Over 130 high school students enjoyed a morning immersed in Japanese culture at JASH’s bi-annual Japan Day, sponsored by the Hawaii Community Foundation’s Youth Matters and Lanai Community Fund on May 9. 2017. Held at the Pacific Beach Hotel, Japan Day is celebrating 25 years of bringing together students and experts in a variety of traditional Japanese art forms and is the Society’s longest running educational program. Students from Kalani High School, Lanai High and Elementary School (LHES), Moanalua High School and Punahou School took part in the various cultural classes.
Members of the Taiko Center of the Pacific invigorated the atmosphere with their taiko demonstration during the Welcome Ceremony. Following the welcome ceremony, students then proceeded to their cultural classes presented by 30 volunteer experts on bon dance, calligraphy, ikebana (flower arranging), karate, kimono/yukata wear, origami, soroban (Japanese abacus), and “Life Skills and Personal Success: Attributes of a Global Citizen.” Each student had the opportunity to participate in four different cultural sessions throughout the morning.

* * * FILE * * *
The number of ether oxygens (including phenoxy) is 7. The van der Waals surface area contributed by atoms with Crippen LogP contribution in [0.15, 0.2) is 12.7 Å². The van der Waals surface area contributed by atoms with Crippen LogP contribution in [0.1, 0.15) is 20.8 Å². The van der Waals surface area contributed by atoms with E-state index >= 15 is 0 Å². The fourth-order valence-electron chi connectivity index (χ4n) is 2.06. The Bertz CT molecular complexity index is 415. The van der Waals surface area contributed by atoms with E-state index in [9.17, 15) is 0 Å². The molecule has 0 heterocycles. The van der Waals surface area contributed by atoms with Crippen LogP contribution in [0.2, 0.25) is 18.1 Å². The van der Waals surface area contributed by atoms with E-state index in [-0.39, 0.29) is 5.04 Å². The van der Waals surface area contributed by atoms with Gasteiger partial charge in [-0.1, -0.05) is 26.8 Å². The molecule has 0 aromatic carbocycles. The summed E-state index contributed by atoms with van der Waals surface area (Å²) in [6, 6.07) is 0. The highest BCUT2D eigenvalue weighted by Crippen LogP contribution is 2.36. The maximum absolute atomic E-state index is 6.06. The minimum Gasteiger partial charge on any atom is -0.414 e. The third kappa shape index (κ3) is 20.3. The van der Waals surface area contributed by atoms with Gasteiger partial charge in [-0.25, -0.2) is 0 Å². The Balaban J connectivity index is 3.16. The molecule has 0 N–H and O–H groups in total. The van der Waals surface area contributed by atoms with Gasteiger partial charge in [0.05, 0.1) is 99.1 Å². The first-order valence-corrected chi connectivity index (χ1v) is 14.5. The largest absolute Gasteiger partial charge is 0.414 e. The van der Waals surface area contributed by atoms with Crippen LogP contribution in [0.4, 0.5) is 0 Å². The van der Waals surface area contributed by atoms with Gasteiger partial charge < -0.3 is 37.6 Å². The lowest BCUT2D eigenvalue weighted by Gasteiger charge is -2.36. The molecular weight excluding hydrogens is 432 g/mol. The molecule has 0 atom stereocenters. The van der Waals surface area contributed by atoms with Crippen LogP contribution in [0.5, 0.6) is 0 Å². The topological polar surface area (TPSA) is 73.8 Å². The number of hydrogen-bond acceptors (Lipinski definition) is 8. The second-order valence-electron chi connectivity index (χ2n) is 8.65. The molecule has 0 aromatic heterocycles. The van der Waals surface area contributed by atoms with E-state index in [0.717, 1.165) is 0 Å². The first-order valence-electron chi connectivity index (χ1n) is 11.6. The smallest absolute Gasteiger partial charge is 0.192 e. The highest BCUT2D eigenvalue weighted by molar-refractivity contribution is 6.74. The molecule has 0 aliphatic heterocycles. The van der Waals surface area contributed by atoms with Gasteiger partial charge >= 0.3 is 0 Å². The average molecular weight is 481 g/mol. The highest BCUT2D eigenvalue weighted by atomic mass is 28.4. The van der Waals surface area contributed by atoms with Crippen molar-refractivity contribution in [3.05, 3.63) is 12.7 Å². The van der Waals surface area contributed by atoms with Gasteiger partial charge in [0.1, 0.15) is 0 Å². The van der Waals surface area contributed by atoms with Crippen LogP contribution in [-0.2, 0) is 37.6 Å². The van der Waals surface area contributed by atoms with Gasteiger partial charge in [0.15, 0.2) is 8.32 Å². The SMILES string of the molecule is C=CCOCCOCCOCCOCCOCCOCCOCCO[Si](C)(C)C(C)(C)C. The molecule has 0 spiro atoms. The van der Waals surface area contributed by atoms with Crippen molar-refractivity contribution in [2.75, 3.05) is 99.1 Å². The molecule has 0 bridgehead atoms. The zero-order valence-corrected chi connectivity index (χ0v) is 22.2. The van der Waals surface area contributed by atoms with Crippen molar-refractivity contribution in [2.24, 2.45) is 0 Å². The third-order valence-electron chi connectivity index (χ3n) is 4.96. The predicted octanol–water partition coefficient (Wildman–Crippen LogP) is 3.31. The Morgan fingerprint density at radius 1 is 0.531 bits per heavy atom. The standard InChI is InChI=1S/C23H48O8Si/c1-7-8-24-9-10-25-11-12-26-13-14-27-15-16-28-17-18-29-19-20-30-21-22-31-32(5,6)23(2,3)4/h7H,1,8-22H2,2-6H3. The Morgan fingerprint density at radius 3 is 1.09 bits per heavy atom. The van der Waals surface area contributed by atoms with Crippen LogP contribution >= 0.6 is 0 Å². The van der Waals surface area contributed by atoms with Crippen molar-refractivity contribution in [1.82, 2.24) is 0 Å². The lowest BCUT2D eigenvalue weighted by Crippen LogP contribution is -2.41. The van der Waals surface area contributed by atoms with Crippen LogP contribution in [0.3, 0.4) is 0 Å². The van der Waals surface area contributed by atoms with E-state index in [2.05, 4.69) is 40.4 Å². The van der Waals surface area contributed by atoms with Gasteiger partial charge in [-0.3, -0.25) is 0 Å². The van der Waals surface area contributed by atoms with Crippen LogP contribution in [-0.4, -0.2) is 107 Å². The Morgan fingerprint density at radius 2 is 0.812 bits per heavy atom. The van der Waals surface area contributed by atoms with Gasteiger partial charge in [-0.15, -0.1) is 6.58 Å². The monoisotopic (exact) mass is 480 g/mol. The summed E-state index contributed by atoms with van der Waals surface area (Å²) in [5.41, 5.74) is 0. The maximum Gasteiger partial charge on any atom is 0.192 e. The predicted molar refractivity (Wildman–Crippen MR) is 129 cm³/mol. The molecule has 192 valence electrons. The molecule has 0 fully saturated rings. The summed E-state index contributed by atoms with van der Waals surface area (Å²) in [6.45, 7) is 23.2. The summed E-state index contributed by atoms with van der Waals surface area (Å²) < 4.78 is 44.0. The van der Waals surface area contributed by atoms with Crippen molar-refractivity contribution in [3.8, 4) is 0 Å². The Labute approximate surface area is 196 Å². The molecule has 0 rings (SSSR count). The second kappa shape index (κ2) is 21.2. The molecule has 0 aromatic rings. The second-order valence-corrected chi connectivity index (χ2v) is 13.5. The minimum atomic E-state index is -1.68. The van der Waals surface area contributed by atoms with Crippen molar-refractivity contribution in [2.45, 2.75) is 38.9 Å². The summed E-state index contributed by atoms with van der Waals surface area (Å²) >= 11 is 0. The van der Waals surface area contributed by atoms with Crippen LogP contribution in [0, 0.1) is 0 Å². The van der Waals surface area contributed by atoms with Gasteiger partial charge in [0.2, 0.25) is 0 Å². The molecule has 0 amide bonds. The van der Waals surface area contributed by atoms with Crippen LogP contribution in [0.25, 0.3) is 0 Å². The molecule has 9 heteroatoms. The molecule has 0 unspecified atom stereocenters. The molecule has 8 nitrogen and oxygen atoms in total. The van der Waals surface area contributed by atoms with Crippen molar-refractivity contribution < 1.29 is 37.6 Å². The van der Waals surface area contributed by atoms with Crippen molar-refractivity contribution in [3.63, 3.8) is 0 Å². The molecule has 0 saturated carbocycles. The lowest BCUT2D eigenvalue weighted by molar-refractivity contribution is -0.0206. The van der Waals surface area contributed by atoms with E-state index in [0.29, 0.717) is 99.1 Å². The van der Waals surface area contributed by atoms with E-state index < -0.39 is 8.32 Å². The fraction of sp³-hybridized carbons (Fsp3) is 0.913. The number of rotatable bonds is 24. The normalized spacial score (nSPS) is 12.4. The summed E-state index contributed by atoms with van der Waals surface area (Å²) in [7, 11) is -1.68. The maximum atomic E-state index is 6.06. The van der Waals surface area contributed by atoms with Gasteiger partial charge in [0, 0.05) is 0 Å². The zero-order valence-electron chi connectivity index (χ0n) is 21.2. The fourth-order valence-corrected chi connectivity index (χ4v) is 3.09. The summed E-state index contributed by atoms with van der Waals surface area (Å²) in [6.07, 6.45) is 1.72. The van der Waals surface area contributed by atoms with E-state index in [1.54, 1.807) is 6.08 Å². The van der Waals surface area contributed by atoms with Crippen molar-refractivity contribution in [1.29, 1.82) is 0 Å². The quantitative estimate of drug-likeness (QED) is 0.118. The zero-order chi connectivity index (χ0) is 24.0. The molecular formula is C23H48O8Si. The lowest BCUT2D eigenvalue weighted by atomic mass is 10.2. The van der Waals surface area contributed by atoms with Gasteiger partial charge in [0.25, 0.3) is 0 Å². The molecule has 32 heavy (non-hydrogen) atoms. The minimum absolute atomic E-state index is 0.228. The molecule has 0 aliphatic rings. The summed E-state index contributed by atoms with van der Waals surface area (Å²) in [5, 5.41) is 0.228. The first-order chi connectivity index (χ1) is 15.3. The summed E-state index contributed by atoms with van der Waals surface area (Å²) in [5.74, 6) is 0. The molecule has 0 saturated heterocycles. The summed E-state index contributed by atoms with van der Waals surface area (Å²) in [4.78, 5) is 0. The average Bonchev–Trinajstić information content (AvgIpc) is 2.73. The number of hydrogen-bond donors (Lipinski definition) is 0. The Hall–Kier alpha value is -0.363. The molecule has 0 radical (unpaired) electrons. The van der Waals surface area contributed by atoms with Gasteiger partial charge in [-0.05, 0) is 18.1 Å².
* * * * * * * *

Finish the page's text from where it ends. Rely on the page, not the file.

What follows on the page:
Funding from the Hawaii Community Foundation’s Lanai Community Benefit Fund enabled JASH to bring the entire inaugural class of Japanese language students at LHES to the Japan Day program. Thirteen 7th and 8th graders attended the program and all expressed how much they enjoyed participating in the various Japanese cultural sessions. When posed with the question, After experiencing Japan Day, how has your interest in Japan been affected? One student responded, “In the future I want to visit Japan and I want to communicate with them.” Another student wrote, “Someday I would love to travel to Japan.” The ability to expose middle school students to a different culture helps broaden their global perspective and speaks to the mission of our organization. At the conclusion of the Japan Day program, the Lanai students went on a short tour at the East-West Center (EWC) and the University of Hawaii at Manoa (UHM) campus. The last stop for the group was a visit to the Japanese Cultural Center of Hawaii’s (JCCH) exhibit, Okage Sama De: I am what I am because of you. The students had recently had a mural project where they learned about Lanai’s plantation history. Learning about the Japanese immigrants’ experience inspired them to think about their own heritage.